Like many other elements of our local popular culture, Israel’s underground comics scene got started about a decade after “comix” had made waves in the US and Europe.
Given our national tendency towards neurosis, depression and general self-loathing, however, alternative cartoons quickly found an willing audience for content that was critical of society, government, bureaucracy and the old-fashioned cartoons that celebrated good boys and girls.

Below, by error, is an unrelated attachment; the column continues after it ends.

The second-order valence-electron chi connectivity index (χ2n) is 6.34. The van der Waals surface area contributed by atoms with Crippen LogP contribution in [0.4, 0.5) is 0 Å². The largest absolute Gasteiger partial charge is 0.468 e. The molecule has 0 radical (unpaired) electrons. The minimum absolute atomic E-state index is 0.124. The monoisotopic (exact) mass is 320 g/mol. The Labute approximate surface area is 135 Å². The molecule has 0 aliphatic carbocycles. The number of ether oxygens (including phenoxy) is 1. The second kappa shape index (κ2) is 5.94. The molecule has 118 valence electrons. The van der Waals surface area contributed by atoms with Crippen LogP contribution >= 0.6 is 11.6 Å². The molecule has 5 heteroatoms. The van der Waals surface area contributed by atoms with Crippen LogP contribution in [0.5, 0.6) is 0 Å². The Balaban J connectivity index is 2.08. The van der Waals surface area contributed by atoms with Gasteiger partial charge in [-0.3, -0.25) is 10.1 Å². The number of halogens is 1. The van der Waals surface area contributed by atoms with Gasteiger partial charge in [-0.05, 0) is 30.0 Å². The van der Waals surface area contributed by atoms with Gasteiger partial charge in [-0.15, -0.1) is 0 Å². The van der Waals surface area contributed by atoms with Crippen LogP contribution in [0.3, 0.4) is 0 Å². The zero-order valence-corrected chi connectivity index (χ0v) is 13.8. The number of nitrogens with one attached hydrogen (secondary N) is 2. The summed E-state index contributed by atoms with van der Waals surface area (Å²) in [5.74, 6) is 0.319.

An exhibition at the Israeli Cartoon Musuem, entitled Pitz’ei Bagrut — best translated as “zits”, “acne” or “growing pains” — illustrates the transition that took place over three decades of political, social and economic change between 1975 to 1995.
The changes in society were reflected in comics, which become a popular tool for expression in the daily press, local newspapers, youth magazines and — as the underground style went more mainstream — even advertisements.
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